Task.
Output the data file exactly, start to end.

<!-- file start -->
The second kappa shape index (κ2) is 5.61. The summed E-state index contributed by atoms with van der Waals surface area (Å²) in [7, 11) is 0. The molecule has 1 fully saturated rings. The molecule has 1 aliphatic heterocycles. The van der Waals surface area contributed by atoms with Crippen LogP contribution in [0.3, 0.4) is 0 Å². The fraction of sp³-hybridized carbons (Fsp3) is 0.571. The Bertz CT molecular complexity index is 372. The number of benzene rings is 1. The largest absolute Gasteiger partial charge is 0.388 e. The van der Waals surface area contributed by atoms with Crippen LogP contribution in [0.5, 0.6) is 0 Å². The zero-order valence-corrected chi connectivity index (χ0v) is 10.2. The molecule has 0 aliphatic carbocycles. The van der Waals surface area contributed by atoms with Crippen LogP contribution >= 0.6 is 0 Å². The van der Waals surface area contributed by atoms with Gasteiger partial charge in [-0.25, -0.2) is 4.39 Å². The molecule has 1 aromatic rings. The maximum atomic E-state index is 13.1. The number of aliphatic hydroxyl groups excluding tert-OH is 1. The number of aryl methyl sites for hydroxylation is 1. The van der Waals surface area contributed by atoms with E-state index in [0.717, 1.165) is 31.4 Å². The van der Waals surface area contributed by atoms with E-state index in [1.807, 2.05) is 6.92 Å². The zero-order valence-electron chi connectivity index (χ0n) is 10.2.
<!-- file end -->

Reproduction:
The second kappa shape index (κ2) is 5.61. The summed E-state index contributed by atoms with van der Waals surface area (Å²) in [7, 11) is 0. The molecule has 1 fully saturated rings. The molecule has 1 aliphatic heterocycles. The van der Waals surface area contributed by atoms with Crippen LogP contribution in [0.3, 0.4) is 0 Å². The fraction of sp³-hybridized carbons (Fsp3) is 0.571. The Bertz CT molecular complexity index is 372. The number of benzene rings is 1. The largest absolute Gasteiger partial charge is 0.388 e. The van der Waals surface area contributed by atoms with Crippen LogP contribution in [0.5, 0.6) is 0 Å². The zero-order valence-corrected chi connectivity index (χ0v) is 10.2. The molecule has 0 aliphatic carbocycles. The van der Waals surface area contributed by atoms with Crippen LogP contribution >= 0.6 is 0 Å². The van der Waals surface area contributed by atoms with Gasteiger partial charge in [-0.25, -0.2) is 4.39 Å². The molecule has 1 aromatic rings. The maximum atomic E-state index is 13.1. The number of aliphatic hydroxyl groups excluding tert-OH is 1. The number of aryl methyl sites for hydroxylation is 1. The van der Waals surface area contributed by atoms with E-state index in [0.717, 1.165) is 31.4 Å². The van der Waals surface area contributed by atoms with E-state index in [1.807, 2.05) is 6.92 Å². The zero-order valence-electron chi connectivity index (χ0n) is 10.2.